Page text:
Working well… are you taking mental health and wellbeing seriously enough?

The construction industry, including shopfitting, employs more than 625,000 people across Australia, making it one of the biggest employers in the country – and the statistics surrounding the mental health of construction workers are staggering.

According to recent reports from MATES in Construction and PricewaterhouseCoopers (PwC):

  • construction workers are more than twice as likely to suicide as other people in Australia
  • construction workers are six times more likely to die by suicide than through a workplace accident
  • apprentices in construction are two and a half times more likely to suicide than other young men their age
  • 21 per cent of workers in the construction industry were shown to have had a mental health condition
  • 9 per cent of construction workers have a condition affecting their mood, such as depression.

In a ‘she’ll be right’ male-dominated industry, it is becoming increasingly important for employers to understand and support their workers, and to consider that the people they employ are likely to have experienced mental illness at some point.

While the curtains are slowly lifting around mental health and wellbeing in the workplace, the benefits to both workers and employers are astounding. Not only does a mentally healthy workplace create a more engaged, robust and productive workforce, but research also shows that healthy workers are more productive, take fewer sick days, and are less at risk of injuries and return to work quicker than their less healthy counterparts. Research also shows that a well-planned wellbeing program can have a long-term return on investment of 1:5 or higher, and a reduction in workers’ compensation claims, reduced absenteeism, improved morale of workers and increased productivity.

Wellbeing programs can support better lifestyle choices around smoking, nutrition, harmful alcohol consumption, physical inactivity and obesity all risk factors for avoidable chronic diseases such as cardiovascular disease, Type 2 diabetes and some cancers. Additionally, poor mental health can either be a contributor to or the result of having a number of chronic diseases.

Workers can be supported to make healthier choices by providing education and ensuring physical environments, policies and organisational systems support a healthy lifestyle.

By investing and participating in workplace health programs, you can make your worksite a mentally healthy work environment… and it’s not that difficult!

Involve everyone – all workers can participate in activities that promote mental health.

Invest in health and wellbeing and see your bottom line improve – a well-designed workplace mental health and wellness program can return investment for small business, with reductions in leave and rises in productivity.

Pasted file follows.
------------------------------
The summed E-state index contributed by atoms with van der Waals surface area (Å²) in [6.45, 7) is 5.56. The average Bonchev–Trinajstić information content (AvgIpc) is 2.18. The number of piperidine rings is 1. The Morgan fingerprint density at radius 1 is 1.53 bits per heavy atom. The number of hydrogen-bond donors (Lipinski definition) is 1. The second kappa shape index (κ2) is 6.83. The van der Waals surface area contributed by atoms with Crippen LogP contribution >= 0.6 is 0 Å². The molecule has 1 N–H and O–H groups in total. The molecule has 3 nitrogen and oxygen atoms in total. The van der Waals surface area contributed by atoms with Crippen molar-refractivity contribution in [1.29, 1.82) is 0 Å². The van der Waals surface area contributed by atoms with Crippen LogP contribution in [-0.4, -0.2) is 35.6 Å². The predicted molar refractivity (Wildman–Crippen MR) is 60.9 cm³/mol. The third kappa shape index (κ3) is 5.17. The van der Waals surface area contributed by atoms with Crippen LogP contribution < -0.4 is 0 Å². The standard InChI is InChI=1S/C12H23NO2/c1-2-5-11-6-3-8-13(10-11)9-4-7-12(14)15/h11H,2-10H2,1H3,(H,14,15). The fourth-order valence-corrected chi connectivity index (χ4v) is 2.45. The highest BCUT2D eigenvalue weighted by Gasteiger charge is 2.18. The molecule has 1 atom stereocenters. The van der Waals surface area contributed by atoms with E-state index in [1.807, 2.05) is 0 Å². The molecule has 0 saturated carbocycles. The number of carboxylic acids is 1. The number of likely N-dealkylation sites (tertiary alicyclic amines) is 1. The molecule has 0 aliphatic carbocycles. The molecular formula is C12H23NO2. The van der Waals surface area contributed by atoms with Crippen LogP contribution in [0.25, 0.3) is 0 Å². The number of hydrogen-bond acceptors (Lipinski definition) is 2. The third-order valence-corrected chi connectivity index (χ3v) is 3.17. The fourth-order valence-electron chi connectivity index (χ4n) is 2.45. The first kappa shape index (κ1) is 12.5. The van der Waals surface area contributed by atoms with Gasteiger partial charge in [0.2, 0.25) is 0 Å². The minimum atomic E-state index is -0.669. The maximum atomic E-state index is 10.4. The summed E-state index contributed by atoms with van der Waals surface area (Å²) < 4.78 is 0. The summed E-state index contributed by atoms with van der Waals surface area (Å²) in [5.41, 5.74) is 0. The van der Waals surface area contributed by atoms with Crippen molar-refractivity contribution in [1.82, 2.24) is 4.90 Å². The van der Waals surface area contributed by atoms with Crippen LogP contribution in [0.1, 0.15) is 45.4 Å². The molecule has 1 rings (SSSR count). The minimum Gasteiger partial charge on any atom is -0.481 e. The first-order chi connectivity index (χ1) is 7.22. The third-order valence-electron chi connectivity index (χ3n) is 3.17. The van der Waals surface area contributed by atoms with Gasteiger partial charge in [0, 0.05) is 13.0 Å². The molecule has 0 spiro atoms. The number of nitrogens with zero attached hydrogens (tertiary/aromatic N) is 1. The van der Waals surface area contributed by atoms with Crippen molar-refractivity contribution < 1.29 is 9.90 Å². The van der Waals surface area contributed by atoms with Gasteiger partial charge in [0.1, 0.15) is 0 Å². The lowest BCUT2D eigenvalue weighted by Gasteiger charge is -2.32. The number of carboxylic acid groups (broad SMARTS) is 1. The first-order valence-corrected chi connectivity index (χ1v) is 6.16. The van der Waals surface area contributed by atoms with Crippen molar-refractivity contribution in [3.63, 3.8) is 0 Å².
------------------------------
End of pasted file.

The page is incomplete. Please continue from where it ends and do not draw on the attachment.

Take a holistic approach – adopt an integrated approach that looks at the big picture and how everything you do fits together to support mental health in your workplace.

Raise awareness of mental health at toolbox talks or informal chats, promote healthy ways of working and be seen to be doing the same.

So, where and how do you start taking action?

While all this sounds great, deciding where to start can be difficult. It can help to begin with small improvements and build from there. Consider starting with some simple activities, that everyone can try. Over time, develop a comprehensive mental health and wellbeing program and watch the benefits for your business grow.

You’ll find that some simple activities are a great place to start, like:

  • circulate information such as fact sheets, e-newsletters, intranet or websites, online resources and posters that promote positive mental health.
  • talk about mental health with your team regularly and consider using toolbox talks, webinars or podcasts like those from Safe Work Australia, Heads Up or Mates In Construction.
  • build knowledge and skills to stay mentally fit with training, tools and resources that are supported by evidence – use eHealth apps, mindfulness and physical activity programs
  • conduct a staff satisfaction survey to gather feedback on areas of concern and ideas about how to create a workplace that supports mental health.


To assist, WorkSafe Victoria has developed an online tool that can help businesses to take their first steps towards a positive, mentally healthy workplace.

The WorkWell Toolkit brings together resources and ideas that are tailormade to suit any business size, in any industry.

It’s as simple as taking a questionnaire about your business to get personalised advice, create an account to receive videos, templates and case studies that are relevant to you and your workers, and then track your progress online.

SafeWork NSW also has a Mental Health at Work website, with tools and resources that will support you to implement wellbeing strategies at any work site.

Begin by encouraging conversation, checking in with workers regularly and lead by example. The health of your team might depend upon it.





This information is provided by ASOFIA as general work health and safety information. ASOFIA does not make any representation or warranty about the accuracy, reliability, currency or completeness of any material contained here or in any links to additional sources. The information herein does not replace any statutory requirements under any relevant State and Territory legislation, and you should always check with your relevant jurisdiction. Links to other websites do not constitute an endorsement of material at those sites, or any associated organisation, product or service.

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